No, fencing is not a difficult sport. We should start off by saying that. Is it difficult to become an Olympic fencer? Of course, it is. But it is not difficult to enter into fencing or to even become a competitive fencer. This is true no matter your age. 

As with anything, how hard fencing is has everything to do with the amount of practice that someone puts into it. If you practice often and smart and train with good coaches in a supportive environment, you can fence well by any measure. It is not hard to get started in fencing and it’s not hard to make positive progress.

Fight Your Discomfort to Grow

Fighting your inner discomfort to grow

We all like to be comfortable. Especially in times when things out there are making us feel discomfort. 

In fencing, we see comfort in all kinds of ways. Fencers learn that certain things work and begin to rely on this kind of parry or that kind of footwork to give them a quick point. It’s possible to make this work for a while, but if you aren’t adapting and growing then it won’t continue to work for long. Staying static is the path to stagnating. 

There’s nothing wrong with seeking comfort in things that make life easier or allow us to recharge. However, there is also always room to push ourselves and improve our lives. Oftentimes we think that we need comfort when growth would actually make us feel better. Fighting the pull towards easing into social media, extra sleep, Netflix, or any other passive routine, does involve self-discipline and expansion. How can we do that?

Fencing Goes to Space!

Fencing goes to Space - foil fencing at the SpaceX station

It’s been hard to keep this secret for so long, but we are finally able to share our good news! After a long year of negotiating and working through concepts, we are proud to announce that we are taking fencing to SPACE! We are now the official training partners of the inaugural fencing program for astronauts. We’re announcing it first, right here on our blog, before it hits the media!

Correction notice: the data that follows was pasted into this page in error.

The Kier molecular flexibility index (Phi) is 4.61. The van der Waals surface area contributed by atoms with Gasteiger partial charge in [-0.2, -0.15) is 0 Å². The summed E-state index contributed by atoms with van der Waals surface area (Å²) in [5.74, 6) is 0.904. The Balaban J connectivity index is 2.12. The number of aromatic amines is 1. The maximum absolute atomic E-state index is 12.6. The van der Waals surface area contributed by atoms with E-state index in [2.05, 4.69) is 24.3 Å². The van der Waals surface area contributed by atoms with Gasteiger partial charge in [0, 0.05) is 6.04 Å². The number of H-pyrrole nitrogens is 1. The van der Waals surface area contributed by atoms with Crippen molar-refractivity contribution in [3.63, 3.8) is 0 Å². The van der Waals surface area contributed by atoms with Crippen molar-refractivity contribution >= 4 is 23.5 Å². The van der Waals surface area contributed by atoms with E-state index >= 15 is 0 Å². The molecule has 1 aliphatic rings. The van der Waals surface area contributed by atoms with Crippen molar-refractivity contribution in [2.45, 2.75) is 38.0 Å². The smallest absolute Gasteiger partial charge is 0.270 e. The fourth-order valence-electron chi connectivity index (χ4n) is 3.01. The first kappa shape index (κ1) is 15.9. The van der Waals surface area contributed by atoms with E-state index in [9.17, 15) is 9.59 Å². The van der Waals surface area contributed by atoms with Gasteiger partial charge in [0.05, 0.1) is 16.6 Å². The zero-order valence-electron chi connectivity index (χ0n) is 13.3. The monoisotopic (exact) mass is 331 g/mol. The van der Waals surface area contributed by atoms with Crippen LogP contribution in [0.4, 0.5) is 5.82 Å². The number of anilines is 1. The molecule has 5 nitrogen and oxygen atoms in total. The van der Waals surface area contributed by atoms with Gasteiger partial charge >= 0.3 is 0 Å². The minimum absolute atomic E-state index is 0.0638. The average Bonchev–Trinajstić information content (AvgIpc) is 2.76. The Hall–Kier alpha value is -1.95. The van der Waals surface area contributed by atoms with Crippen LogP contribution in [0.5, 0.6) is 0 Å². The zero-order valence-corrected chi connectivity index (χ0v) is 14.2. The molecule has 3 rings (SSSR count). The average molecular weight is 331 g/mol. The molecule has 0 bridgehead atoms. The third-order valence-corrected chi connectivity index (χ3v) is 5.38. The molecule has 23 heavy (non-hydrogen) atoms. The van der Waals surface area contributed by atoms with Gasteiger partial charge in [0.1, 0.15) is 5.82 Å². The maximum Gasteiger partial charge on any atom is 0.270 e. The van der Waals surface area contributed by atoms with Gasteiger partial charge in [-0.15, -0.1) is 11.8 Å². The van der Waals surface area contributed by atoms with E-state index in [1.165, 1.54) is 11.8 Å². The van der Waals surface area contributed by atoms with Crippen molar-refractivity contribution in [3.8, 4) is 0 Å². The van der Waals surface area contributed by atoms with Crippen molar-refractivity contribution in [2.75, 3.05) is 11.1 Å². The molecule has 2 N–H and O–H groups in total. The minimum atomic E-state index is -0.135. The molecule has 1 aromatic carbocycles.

Last year when SpaceX and NASA contacted us with a request to provide fencing training to astronauts, our first reaction was one of bewilderment. That feeling quickly turned to intrigue, which became intimidation, and eventually only joy and excitement. Now we are confident that we can make this happen, and we could not be more thrilled with the innovation that this will bring to fencing and to the pilots and scientists who voyage beyond Earth’s atmosphere. 

Why fence in space?

Why would NASA and SpaceX be interested in fencing in space? At first, it sounds like an odd pairing, but it makes sense when you work out the reasoning behind it. 

Space travel is not what it was many years ago, with explorers going up in the shuttle for limited trips around the planet. Today, astronauts travel via NASA’s partner agencies to the International Space Station, where they spend an average of about 6 months, though many astronauts spend even longer stretches of time. During this time they must keep up their physical fitness, which is done through many with sometimes even longer stretches of time. Obviously this time they must train.